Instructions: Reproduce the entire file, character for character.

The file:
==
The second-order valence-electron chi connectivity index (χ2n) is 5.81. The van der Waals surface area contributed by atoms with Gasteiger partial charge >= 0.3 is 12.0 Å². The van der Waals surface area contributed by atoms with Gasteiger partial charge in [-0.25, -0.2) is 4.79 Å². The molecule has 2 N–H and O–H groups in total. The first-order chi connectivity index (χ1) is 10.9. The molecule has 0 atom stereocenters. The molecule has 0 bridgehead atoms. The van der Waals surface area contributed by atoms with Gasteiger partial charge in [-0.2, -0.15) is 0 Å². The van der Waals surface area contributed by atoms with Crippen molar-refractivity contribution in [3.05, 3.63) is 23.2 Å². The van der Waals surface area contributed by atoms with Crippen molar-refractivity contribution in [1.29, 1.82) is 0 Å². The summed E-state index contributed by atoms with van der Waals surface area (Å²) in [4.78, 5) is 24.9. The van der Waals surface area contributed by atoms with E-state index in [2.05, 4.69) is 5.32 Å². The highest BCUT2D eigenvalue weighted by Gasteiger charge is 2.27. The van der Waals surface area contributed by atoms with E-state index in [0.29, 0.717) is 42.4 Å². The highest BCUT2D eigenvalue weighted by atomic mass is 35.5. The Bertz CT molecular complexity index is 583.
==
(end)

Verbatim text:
The second-order valence-electron chi connectivity index (χ2n) is 5.81. The van der Waals surface area contributed by atoms with Gasteiger partial charge >= 0.3 is 12.0 Å². The van der Waals surface area contributed by atoms with Gasteiger partial charge in [-0.25, -0.2) is 4.79 Å². The molecule has 2 N–H and O–H groups in total. The first-order chi connectivity index (χ1) is 10.9. The molecule has 0 atom stereocenters. The molecule has 0 bridgehead atoms. The van der Waals surface area contributed by atoms with Gasteiger partial charge in [-0.2, -0.15) is 0 Å². The van der Waals surface area contributed by atoms with Crippen molar-refractivity contribution in [3.05, 3.63) is 23.2 Å². The van der Waals surface area contributed by atoms with Crippen molar-refractivity contribution in [1.29, 1.82) is 0 Å². The summed E-state index contributed by atoms with van der Waals surface area (Å²) in [4.78, 5) is 24.9. The van der Waals surface area contributed by atoms with E-state index in [2.05, 4.69) is 5.32 Å². The highest BCUT2D eigenvalue weighted by Gasteiger charge is 2.27. The van der Waals surface area contributed by atoms with E-state index in [0.29, 0.717) is 42.4 Å². The highest BCUT2D eigenvalue weighted by atomic mass is 35.5. The Bertz CT molecular complexity index is 583.